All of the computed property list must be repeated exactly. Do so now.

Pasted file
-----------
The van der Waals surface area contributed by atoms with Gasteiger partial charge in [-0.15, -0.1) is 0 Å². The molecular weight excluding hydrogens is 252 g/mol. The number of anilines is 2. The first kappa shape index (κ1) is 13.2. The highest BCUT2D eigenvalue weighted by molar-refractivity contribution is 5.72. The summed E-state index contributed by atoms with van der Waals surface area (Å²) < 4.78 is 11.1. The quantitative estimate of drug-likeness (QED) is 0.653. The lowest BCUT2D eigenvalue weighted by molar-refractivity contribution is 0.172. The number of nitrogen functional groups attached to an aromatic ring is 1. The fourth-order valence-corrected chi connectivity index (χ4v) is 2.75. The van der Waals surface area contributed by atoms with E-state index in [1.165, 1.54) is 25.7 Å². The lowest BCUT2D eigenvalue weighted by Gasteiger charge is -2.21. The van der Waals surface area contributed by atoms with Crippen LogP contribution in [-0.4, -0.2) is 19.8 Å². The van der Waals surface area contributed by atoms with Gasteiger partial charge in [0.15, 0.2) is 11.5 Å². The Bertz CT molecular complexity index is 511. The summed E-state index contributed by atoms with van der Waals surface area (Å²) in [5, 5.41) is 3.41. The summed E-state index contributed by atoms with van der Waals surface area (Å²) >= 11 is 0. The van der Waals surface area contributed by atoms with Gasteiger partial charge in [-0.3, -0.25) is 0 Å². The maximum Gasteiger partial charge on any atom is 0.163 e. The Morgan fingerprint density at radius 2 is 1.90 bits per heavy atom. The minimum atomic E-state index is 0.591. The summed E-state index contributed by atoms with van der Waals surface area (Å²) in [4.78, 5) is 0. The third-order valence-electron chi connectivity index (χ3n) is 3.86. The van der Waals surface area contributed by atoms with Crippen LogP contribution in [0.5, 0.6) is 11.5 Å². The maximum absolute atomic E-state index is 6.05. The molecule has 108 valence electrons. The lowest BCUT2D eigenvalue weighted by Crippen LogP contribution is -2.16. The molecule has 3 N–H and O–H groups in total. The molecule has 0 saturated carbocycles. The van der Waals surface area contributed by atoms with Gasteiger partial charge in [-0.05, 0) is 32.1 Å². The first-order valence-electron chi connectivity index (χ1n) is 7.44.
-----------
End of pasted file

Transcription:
The van der Waals surface area contributed by atoms with Gasteiger partial charge in [-0.15, -0.1) is 0 Å². The molecular weight excluding hydrogens is 252 g/mol. The number of anilines is 2. The first kappa shape index (κ1) is 13.2. The highest BCUT2D eigenvalue weighted by molar-refractivity contribution is 5.72. The summed E-state index contributed by atoms with van der Waals surface area (Å²) < 4.78 is 11.1. The quantitative estimate of drug-likeness (QED) is 0.653. The lowest BCUT2D eigenvalue weighted by molar-refractivity contribution is 0.172. The number of nitrogen functional groups attached to an aromatic ring is 1. The fourth-order valence-corrected chi connectivity index (χ4v) is 2.75. The van der Waals surface area contributed by atoms with E-state index in [1.165, 1.54) is 25.7 Å². The lowest BCUT2D eigenvalue weighted by Gasteiger charge is -2.21. The van der Waals surface area contributed by atoms with Crippen LogP contribution in [-0.4, -0.2) is 19.8 Å². The van der Waals surface area contributed by atoms with Gasteiger partial charge in [0.15, 0.2) is 11.5 Å². The Bertz CT molecular complexity index is 511. The summed E-state index contributed by atoms with van der Waals surface area (Å²) in [5, 5.41) is 3.41. The summed E-state index contributed by atoms with van der Waals surface area (Å²) >= 11 is 0. The van der Waals surface area contributed by atoms with Gasteiger partial charge in [-0.3, -0.25) is 0 Å². The maximum Gasteiger partial charge on any atom is 0.163 e. The Morgan fingerprint density at radius 2 is 1.90 bits per heavy atom. The minimum atomic E-state index is 0.591. The summed E-state index contributed by atoms with van der Waals surface area (Å²) in [4.78, 5) is 0. The third-order valence-electron chi connectivity index (χ3n) is 3.86. The van der Waals surface area contributed by atoms with Crippen LogP contribution in [0.5, 0.6) is 11.5 Å². The maximum absolute atomic E-state index is 6.05. The molecule has 108 valence electrons. The lowest BCUT2D eigenvalue weighted by Crippen LogP contribution is -2.16. The molecule has 3 N–H and O–H groups in total. The molecule has 0 saturated carbocycles. The van der Waals surface area contributed by atoms with Gasteiger partial charge in [-0.05, 0) is 32.1 Å². The first-order valence-electron chi connectivity index (χ1n) is 7.44.